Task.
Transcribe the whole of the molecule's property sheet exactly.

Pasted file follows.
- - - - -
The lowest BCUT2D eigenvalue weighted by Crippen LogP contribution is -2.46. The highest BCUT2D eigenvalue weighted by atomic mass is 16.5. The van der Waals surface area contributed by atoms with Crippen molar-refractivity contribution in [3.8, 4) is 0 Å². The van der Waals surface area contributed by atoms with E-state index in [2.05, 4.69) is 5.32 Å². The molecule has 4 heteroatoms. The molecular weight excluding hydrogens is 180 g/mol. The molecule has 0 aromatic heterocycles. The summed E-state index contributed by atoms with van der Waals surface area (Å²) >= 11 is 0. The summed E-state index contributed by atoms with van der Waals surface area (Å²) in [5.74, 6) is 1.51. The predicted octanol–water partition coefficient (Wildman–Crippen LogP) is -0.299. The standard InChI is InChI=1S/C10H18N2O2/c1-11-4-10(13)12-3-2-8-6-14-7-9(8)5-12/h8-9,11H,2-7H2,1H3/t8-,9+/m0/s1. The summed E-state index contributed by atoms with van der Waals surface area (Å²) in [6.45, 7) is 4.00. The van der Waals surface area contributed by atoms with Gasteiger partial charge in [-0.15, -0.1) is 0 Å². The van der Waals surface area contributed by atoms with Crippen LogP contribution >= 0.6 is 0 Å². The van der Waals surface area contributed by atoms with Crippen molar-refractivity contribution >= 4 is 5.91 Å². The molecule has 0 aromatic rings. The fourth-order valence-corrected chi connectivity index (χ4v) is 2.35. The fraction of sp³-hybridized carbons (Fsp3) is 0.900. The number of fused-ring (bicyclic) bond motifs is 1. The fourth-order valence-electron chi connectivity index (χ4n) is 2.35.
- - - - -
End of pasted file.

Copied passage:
The lowest BCUT2D eigenvalue weighted by Crippen LogP contribution is -2.46. The highest BCUT2D eigenvalue weighted by atomic mass is 16.5. The van der Waals surface area contributed by atoms with Crippen molar-refractivity contribution in [3.8, 4) is 0 Å². The van der Waals surface area contributed by atoms with E-state index in [2.05, 4.69) is 5.32 Å². The molecule has 4 heteroatoms. The molecular weight excluding hydrogens is 180 g/mol. The molecule has 0 aromatic heterocycles. The summed E-state index contributed by atoms with van der Waals surface area (Å²) >= 11 is 0. The summed E-state index contributed by atoms with van der Waals surface area (Å²) in [5.74, 6) is 1.51. The predicted octanol–water partition coefficient (Wildman–Crippen LogP) is -0.299. The standard InChI is InChI=1S/C10H18N2O2/c1-11-4-10(13)12-3-2-8-6-14-7-9(8)5-12/h8-9,11H,2-7H2,1H3/t8-,9+/m0/s1. The summed E-state index contributed by atoms with van der Waals surface area (Å²) in [6.45, 7) is 4.00. The van der Waals surface area contributed by atoms with Gasteiger partial charge in [-0.15, -0.1) is 0 Å². The van der Waals surface area contributed by atoms with Crippen LogP contribution >= 0.6 is 0 Å². The van der Waals surface area contributed by atoms with Crippen molar-refractivity contribution >= 4 is 5.91 Å². The molecule has 0 aromatic rings. The fourth-order valence-corrected chi connectivity index (χ4v) is 2.35. The fraction of sp³-hybridized carbons (Fsp3) is 0.900. The number of fused-ring (bicyclic) bond motifs is 1. The fourth-order valence-electron chi connectivity index (χ4n) is 2.35.